What happens when time forgets what time it is?
|I checked my watch again. The second hand had stopped running backwards. It had actually stopped completely, but still, that had to be better than running backwards. As it was, I didn’t know if there would be enough time to reset time to the right time. Everything depended on Walter.
The whole mess started about a week ago. At first I blamed myself for being late for work. After all, I tend to oversleep and maybe I set the alarm wrong. Then I blamed my watch - because I was there at the right time but the bus wasn’t. For the first three days of the week, I was late and I had no excuses. The next two days, I arrived at the bus stop hours before I left the house. By that time, everyone was experiencing it. People were getting up before they went to bed. Train and bus schedules were meaningless. Tomorrow’s newspapers were on sale. The bakery was selling day old bread they had just baked this morning as the sun set. Time was not slowing down. Time was not speeding up. Time was wandering aimlessly.
Walter was wandering aimlessly. I found him in my back garden, talking to a snail that scurried away very quickly when I appeared. I didn’t know which was more astonishing - the sight of this disheveled, old man in my garden talking to a snail, or a snail that slid over the rocks like a bobsled over an icy track. I didn’t know yet how connected those two things were.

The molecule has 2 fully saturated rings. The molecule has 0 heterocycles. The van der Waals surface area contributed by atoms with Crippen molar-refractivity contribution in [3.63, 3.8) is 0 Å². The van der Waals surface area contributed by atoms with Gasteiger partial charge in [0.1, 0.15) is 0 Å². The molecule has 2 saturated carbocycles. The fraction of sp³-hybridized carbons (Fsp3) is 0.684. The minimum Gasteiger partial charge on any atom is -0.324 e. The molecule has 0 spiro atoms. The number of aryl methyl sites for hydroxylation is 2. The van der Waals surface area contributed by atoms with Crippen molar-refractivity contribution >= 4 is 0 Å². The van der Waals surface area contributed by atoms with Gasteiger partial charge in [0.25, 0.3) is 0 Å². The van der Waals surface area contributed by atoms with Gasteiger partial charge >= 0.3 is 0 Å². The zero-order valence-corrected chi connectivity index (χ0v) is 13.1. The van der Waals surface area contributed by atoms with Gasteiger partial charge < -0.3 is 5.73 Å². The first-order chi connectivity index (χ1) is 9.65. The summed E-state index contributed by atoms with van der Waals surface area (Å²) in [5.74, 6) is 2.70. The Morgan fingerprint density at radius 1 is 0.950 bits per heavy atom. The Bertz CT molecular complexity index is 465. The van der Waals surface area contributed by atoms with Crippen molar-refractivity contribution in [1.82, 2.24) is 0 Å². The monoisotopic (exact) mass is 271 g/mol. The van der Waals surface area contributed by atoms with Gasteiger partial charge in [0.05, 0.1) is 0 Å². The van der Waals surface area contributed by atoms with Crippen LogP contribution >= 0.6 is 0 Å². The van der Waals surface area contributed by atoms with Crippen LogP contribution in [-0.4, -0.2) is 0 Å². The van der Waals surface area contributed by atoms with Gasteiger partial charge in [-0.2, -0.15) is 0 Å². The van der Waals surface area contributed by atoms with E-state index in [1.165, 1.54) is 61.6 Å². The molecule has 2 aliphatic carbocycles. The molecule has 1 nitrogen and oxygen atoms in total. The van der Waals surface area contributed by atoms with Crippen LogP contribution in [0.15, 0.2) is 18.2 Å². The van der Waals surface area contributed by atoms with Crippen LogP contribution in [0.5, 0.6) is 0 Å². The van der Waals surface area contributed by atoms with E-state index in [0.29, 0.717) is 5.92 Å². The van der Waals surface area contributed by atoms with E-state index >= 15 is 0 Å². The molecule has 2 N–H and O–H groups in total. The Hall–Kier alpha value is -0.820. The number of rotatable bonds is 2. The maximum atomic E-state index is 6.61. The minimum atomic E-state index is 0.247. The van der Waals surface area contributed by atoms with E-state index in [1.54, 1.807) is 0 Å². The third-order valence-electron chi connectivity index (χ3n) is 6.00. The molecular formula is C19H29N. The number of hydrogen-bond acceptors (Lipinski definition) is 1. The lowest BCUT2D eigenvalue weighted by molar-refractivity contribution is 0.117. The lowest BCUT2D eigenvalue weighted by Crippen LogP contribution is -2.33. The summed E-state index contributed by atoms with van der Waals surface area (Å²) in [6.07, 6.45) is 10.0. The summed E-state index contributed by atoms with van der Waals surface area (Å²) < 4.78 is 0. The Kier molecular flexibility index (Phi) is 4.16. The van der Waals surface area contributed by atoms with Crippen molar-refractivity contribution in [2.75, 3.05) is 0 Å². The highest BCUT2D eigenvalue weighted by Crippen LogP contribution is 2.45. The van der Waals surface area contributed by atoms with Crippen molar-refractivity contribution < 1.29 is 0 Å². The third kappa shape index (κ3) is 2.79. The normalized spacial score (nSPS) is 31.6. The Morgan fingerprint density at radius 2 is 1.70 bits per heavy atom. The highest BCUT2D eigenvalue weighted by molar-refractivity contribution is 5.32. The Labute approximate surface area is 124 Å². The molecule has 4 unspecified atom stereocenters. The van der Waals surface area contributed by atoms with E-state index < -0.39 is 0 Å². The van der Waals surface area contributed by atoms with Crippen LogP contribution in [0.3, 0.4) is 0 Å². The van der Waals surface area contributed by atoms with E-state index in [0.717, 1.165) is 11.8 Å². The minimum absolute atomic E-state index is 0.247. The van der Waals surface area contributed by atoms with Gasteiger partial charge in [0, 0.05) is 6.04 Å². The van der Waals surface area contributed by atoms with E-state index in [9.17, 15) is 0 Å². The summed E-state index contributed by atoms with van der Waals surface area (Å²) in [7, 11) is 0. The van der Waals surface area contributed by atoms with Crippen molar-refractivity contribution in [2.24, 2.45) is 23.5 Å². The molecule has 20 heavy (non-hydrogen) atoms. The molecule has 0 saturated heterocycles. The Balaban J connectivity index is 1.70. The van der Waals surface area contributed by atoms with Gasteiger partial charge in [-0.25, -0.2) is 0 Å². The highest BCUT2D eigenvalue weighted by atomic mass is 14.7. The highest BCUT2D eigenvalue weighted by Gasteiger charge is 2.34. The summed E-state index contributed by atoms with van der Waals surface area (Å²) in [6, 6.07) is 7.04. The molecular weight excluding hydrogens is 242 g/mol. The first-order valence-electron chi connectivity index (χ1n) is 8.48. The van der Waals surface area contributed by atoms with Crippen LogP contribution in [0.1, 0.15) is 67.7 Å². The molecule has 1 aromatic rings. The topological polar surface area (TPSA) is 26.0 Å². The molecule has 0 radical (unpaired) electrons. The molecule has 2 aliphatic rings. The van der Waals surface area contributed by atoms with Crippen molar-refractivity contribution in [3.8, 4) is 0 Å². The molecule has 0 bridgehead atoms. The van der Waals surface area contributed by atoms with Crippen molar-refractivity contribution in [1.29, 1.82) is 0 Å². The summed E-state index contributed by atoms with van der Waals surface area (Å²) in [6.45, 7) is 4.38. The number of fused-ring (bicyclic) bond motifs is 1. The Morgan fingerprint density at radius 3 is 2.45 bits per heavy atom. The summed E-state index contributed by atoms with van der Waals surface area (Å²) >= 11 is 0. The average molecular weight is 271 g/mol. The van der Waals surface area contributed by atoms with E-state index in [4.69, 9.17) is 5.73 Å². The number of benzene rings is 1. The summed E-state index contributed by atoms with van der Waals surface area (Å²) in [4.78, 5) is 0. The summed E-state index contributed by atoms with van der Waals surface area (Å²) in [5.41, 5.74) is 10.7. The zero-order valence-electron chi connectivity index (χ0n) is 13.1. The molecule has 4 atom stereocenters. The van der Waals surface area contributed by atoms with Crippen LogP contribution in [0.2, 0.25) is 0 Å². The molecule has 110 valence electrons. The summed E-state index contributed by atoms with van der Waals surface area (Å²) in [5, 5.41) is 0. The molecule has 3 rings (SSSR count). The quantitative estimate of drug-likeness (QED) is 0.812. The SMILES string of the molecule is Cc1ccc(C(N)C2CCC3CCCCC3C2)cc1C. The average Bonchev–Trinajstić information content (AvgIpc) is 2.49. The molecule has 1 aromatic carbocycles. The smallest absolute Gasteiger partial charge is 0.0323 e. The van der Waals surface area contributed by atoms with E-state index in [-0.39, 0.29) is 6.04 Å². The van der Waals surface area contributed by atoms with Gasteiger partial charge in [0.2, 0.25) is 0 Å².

He was dressed in a loose-fitting pair of trousers but his jacket didn’t close in front, revealing a blue hospital gown underneath it, its folds of material tucked into his waistband. Immediately, I suspected he’d run off from some home for the aged. He spoke softly and seemed harmless enough, if a bit confused. I decided the best course was to invite him in for a cuppa, while I phoned the police.
As I poured the tea, the old man inquired as to where I lived. When I answered, “Aberdeen”, he became agitated and muttered, “Oh no, no, no. That’s too far.” He told me that he was supposed to be in his room at the residential care home in Greenwich. He had stepped out for only a moment, to correct a small shift caused by a tsunami in the southern Pacific. Somehow, he had ended up at the train station, and that was when he lost track of time.
“I am going to need your help, young man,” he told me.
I asked him his name. He said “Just call me Walter.”
Walter. What an ordinary, unimpressive name for the one man who controls all time in the universe. He looked even less impressive. Tall and thin, with gangly arms and spindly legs. His long, white hair had not been brushed recently, that’s for sure. It may never have been brushed for all I know. It hung in disarray around the craggy features of his ancient face but did nothing to soften its harsh lines and deep folds. Father Time was an old, old man, and he wanted to be called Walter.
He explained that he is called many things by many cultures. He told me that he is both hated and cherished, that he is often cursed for his brevity and sometimes cajoled to linger longer.
“But I can’t do that,” he said. “Time must remain a constant.”
And that’s how I ended up on this airplane, flying Father Time back to Greenwich to set the world right again. It took three hours to board the plane this afternoon, but it left right on time, yesterday. I don’t know how long the 5 hour flight will take. Could be days, or we could be there already.
Did we arrive in time? Check your watch and see.
Word Count: 644